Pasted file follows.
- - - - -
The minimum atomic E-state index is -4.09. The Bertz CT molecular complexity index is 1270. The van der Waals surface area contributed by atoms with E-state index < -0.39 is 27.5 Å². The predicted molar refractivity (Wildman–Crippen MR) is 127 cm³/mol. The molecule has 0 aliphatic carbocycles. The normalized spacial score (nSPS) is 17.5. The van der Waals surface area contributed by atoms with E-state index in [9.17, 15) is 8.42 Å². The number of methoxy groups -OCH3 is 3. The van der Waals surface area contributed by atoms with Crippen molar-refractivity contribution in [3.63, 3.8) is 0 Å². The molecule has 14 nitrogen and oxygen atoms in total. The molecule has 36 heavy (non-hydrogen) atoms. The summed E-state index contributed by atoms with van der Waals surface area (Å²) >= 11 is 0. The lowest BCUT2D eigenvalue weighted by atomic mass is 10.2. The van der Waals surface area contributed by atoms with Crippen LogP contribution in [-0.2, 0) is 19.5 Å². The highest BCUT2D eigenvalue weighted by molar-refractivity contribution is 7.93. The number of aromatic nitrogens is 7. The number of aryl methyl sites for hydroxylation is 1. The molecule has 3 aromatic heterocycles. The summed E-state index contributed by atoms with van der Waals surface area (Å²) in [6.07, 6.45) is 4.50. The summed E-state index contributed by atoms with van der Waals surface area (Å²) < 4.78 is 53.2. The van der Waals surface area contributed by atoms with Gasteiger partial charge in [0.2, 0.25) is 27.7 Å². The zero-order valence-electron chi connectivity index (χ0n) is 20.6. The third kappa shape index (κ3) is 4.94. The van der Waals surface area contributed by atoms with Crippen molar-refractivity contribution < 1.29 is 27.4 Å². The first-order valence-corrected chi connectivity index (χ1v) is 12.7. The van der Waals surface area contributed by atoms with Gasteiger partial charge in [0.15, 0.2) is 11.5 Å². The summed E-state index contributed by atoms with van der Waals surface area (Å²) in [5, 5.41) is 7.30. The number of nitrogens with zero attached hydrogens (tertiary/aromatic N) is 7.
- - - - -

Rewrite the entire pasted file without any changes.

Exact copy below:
The minimum atomic E-state index is -4.09. The Bertz CT molecular complexity index is 1270. The van der Waals surface area contributed by atoms with E-state index < -0.39 is 27.5 Å². The predicted molar refractivity (Wildman–Crippen MR) is 127 cm³/mol. The molecule has 0 aliphatic carbocycles. The normalized spacial score (nSPS) is 17.5. The van der Waals surface area contributed by atoms with E-state index in [9.17, 15) is 8.42 Å². The number of methoxy groups -OCH3 is 3. The van der Waals surface area contributed by atoms with Crippen molar-refractivity contribution in [3.63, 3.8) is 0 Å². The molecule has 14 nitrogen and oxygen atoms in total. The molecule has 36 heavy (non-hydrogen) atoms. The summed E-state index contributed by atoms with van der Waals surface area (Å²) >= 11 is 0. The lowest BCUT2D eigenvalue weighted by atomic mass is 10.2. The van der Waals surface area contributed by atoms with Crippen LogP contribution in [-0.2, 0) is 19.5 Å². The highest BCUT2D eigenvalue weighted by molar-refractivity contribution is 7.93. The number of aromatic nitrogens is 7. The number of aryl methyl sites for hydroxylation is 1. The molecule has 3 aromatic heterocycles. The summed E-state index contributed by atoms with van der Waals surface area (Å²) in [6.07, 6.45) is 4.50. The summed E-state index contributed by atoms with van der Waals surface area (Å²) < 4.78 is 53.2. The van der Waals surface area contributed by atoms with Gasteiger partial charge in [0.2, 0.25) is 27.7 Å². The zero-order valence-electron chi connectivity index (χ0n) is 20.6. The third kappa shape index (κ3) is 4.94. The van der Waals surface area contributed by atoms with Crippen molar-refractivity contribution < 1.29 is 27.4 Å². The first-order valence-corrected chi connectivity index (χ1v) is 12.7. The van der Waals surface area contributed by atoms with Gasteiger partial charge in [0.15, 0.2) is 11.5 Å². The summed E-state index contributed by atoms with van der Waals surface area (Å²) in [5, 5.41) is 7.30. The number of nitrogens with zero attached hydrogens (tertiary/aromatic N) is 7.